Presentation Title

One Size Does Not Fit All: A Programmatic Approach to Course-Integrated Library Information Literacy Assessment in an Academic Library

Location

Room 1005

Type of Presentation

Panel (1 hour and 15 minutes presentation total for two or more presenters)

Target Audience

Higher Education

Abstract

Randall Library at the University of North Carolina Wilmington (UNCW) has developed and implemented a course-integrated approach to information literacy (IL) instruction assessment. UNCW librarians have created various assessment tools to measure specific student learning outcomes for IL components in academic departments across campus.

The panelists will discuss the instruments used to evaluate IL outcomes in UNI 101/201 (First-Year Seminar), COM 200 (Research Methods in Communication Studies), HST 290 (The Practice of History), and EVS 495 (Seminar in Environmental Studies). Each of these courses has been designated as an information literacy intensive course within UNCW’s general education curriculum.

First-Year Seminar students complete an information evaluation assignment following their mandatory library IL sessions, and a team of librarians assess their responses based on a rubric developed in-house. In COM 200, following IL instruction sessions, students complete a test designed by both the course instructor and librarian. The history librarian assesses the HST 290 students’ final research papers for demonstrated history-specific IL skills using a rubric. And within EVS 495, a questionnaire is used to assess students’ IL skills both before and after a required consultation with the sciences librarian.

Additionally, librarians have assisted the campus in assessing IL skills using a modified version of the Association of American Colleges and Universities’ Information Literacy Value Rubric. This rubric is used to assess IL skills in a variety of course across disciplines and across course levels. The panelists will reflect on what has worked, what has not, and future assessment plans.

Presentation Description

Randall Library at the University of North Carolina Wilmington (UNCW) has developed and implemented a course-integrated approach to information literacy (IL) instruction assessment. The panelists will discuss the instruments used to evaluate IL outcomes in UNI 101/201 (First-Year Seminar), COM 200 (Research Methods in Communication Studies), HST 290 (The Practice of History), and EVS 495 (Seminar in Environmental Studies). Each of these courses has been designated as an information literacy intensive course within UNCW’s general education curriculum.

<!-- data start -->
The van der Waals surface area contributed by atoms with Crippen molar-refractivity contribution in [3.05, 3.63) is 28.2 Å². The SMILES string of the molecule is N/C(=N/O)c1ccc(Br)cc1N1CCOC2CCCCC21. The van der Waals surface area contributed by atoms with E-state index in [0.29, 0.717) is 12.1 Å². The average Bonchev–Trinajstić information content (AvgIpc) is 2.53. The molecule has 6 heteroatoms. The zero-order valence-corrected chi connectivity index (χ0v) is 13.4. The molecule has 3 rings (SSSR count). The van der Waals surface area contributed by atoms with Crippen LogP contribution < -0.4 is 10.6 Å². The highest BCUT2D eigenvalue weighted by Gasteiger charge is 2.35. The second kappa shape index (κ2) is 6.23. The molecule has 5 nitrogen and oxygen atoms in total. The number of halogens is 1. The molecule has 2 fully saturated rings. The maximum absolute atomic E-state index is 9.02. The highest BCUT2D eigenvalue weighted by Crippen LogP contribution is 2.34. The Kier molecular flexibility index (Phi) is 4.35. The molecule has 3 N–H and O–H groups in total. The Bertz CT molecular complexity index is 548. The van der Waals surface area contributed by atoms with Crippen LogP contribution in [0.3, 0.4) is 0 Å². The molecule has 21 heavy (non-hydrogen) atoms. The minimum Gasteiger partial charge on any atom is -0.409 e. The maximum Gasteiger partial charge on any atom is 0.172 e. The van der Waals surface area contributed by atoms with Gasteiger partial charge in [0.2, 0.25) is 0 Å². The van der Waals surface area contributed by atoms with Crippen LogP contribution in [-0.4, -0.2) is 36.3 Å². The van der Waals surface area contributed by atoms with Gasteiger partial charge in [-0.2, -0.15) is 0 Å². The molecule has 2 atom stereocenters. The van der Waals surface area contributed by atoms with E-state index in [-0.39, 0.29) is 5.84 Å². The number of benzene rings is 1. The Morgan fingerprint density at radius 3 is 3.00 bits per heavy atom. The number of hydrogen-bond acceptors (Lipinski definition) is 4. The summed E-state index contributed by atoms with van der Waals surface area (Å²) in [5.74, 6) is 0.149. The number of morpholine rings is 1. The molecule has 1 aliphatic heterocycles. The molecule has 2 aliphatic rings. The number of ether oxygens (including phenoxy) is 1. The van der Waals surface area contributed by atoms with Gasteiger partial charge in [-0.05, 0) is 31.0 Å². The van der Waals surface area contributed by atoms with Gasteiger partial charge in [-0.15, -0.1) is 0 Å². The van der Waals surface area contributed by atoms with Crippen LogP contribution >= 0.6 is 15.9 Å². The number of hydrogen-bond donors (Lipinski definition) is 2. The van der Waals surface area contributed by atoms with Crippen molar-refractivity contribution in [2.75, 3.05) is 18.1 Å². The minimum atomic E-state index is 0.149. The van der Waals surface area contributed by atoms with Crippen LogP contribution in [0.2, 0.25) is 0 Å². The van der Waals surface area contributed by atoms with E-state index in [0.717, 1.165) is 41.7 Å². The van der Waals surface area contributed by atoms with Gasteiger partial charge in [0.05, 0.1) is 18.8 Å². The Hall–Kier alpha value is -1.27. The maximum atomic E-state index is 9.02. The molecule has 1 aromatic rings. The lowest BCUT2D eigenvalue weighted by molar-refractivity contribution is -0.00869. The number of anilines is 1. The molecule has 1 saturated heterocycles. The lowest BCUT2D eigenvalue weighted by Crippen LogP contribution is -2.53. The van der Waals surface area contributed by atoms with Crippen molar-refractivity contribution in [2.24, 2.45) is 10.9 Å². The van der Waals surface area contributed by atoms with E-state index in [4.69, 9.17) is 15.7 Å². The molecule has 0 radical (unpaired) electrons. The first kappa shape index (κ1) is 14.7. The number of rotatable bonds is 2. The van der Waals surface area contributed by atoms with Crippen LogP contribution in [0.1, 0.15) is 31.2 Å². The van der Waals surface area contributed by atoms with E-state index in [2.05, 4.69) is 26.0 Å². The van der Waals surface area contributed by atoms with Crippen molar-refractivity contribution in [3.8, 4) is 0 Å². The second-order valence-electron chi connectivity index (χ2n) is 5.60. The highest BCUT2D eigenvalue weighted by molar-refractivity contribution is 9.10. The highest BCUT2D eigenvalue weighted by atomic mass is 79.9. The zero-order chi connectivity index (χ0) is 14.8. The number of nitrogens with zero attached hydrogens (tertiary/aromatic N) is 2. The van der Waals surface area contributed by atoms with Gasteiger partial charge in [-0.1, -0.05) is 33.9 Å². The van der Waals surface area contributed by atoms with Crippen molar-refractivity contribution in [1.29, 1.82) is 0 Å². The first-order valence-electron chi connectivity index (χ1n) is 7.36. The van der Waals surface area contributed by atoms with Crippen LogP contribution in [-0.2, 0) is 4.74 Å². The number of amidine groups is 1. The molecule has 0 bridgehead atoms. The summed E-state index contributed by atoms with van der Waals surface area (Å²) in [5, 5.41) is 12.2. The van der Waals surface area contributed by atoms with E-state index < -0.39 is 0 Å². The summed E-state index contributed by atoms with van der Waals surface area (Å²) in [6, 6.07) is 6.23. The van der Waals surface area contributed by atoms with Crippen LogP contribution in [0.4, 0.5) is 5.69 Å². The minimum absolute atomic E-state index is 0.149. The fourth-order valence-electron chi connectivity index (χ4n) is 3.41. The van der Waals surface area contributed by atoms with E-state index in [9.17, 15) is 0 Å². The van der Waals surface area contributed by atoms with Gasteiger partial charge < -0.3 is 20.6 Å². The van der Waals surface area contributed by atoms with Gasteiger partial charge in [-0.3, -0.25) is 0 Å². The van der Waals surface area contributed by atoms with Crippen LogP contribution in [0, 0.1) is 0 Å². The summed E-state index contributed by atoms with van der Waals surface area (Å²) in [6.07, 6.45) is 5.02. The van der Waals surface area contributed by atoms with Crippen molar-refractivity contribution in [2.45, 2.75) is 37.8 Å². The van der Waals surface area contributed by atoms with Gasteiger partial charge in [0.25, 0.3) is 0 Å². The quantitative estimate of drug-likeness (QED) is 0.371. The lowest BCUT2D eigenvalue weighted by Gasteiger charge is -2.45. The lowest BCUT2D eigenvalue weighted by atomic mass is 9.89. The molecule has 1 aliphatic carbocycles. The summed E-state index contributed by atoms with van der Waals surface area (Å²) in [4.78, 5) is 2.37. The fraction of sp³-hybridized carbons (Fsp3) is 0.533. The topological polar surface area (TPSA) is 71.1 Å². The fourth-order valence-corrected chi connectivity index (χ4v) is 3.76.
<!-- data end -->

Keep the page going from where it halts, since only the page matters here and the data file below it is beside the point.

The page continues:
Keywords

Academic library; Assessment; Cross-disciplinary; Course-integrated; Liaison librarians; Collaboration; Evaluation; Instruction; Information literacy

Publication Type and Release Option

Event

Share

COinS
 
Sep 15th, 2:45 PM Sep 15th, 4:00 PM

One Size Does Not Fit All: A Programmatic Approach to Course-Integrated Library Information Literacy Assessment in an Academic Library

Room 1005

Randall Library at the University of North Carolina Wilmington (UNCW) has developed and implemented a course-integrated approach to information literacy (IL) instruction assessment. UNCW librarians have created various assessment tools to measure specific student learning outcomes for IL components in academic departments across campus.

The panelists will discuss the instruments used to evaluate IL outcomes in UNI 101/201 (First-Year Seminar), COM 200 (Research Methods in Communication Studies), HST 290 (The Practice of History), and EVS 495 (Seminar in Environmental Studies). Each of these courses has been designated as an information literacy intensive course within UNCW’s general education curriculum.

First-Year Seminar students complete an information evaluation assignment following their mandatory library IL sessions, and a team of librarians assess their responses based on a rubric developed in-house. In COM 200, following IL instruction sessions, students complete a test designed by both the course instructor and librarian. The history librarian assesses the HST 290 students’ final research papers for demonstrated history-specific IL skills using a rubric. And within EVS 495, a questionnaire is used to assess students’ IL skills both before and after a required consultation with the sciences librarian.

Additionally, librarians have assisted the campus in assessing IL skills using a modified version of the Association of American Colleges and Universities’ Information Literacy Value Rubric. This rubric is used to assess IL skills in a variety of course across disciplines and across course levels. The panelists will reflect on what has worked, what has not, and future assessment plans.